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There Is No Falling Behind

Heidi Shenk

Yesterday, I stumbled upon this article, and it was as if the author was speaking directly to me. You know, it was that kind of moment where the clouds in the sky part, and the sun shines down, and everything clicks, and you're having one of those breakthroughs.

Three years ago, when I quit teaching to work on my business full time, it felt like I was starting over. I was 29 years old, I'd spent six years already establishing a career in teaching, and I'd worked my way up the pay scale from the point of being that recntly graduated 23 year old that was trying to make ends meet to the nearly 30 adult that had it figured out and was living fairly comfortably. Generally, I felt as though I was making the normal progressions through adult life.

When I quit teaching, I expected to have a smooth transition from one career to the next. However, it didn't quite work out that way. Instead, it felt like I was starting over. I felt as though I had to figure everything out all over again-- like I was the fresh out of college twenty-something figuring out how to get by. Everything in my life felt like it was behind schedule by those six years that I spent teaching.

I felt six years behind in the progress of my career, in my pay scale, in the "I've got this figured out" department. When I looked at the others in my field, I would see other women who were at the same level as me though many years younger. And when I'd examine the women my age in my field they were already well-established, had things figure out, and were moving on to the "normal" stages of life that most people embrace at this age-- expanding their business, hiring help for the more mundane tasks that need to get done, having the ability to go on vacation and take time off, having babies, and even opening their own storefronts.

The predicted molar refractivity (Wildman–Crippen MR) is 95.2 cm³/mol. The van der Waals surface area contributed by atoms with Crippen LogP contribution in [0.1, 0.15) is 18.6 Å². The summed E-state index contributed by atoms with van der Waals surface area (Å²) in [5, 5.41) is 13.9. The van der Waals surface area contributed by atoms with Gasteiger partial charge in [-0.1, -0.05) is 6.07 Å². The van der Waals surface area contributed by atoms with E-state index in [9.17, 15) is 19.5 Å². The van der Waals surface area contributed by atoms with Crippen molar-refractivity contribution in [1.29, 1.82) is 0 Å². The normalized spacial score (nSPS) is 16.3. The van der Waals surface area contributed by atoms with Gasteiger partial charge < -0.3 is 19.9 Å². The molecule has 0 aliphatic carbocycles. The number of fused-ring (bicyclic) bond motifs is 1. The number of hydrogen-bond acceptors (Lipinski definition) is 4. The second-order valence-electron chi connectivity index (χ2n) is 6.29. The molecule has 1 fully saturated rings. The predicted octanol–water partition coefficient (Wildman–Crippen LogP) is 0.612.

Comparison is a tough thing. I have often told myself that I can't compare my life to that of others, but I started to feel as though I was falling behind. I felt as though I was running out of time to open my own retail store and studio. I felt as though I was running out of time to establish my business in a constantly changing marketplace. I felt as though I was running out of time to have kids, if I even wanted to go that route. All this because I felt as though I was six years behind after starting over in life.

And I still feel this way. Maybe that's a natural tendency in life. Yet at the same time, I'm only 32. And in the grand scheme of things, that's only a few short years within the entirety of my life. Why should I feel as though I need to be where everyone else is at the moment? Why should my timeline match that of everyone else around me? Yes, it becomes harder and harder to relate to those around me when we're at such different stages in our lives, but I guess that is just part of the growing pains of life.

When I read this article, it was a solid reminder that even when I think I'm falling behind, I'm not. There is no "behind" to fall to because everyone is just where they're supposed to be within their moment in time here on earth. We're all on our own schedule, not a schedule dictated by those surrounding us, and that's ok. I shouldn't have to feel as if I'm barely staying afloat when I'm paddling in a completely different direction.

Am I the only one who has felt as though they're starting over? How do you try to remind yourself that you're right where you need to be?

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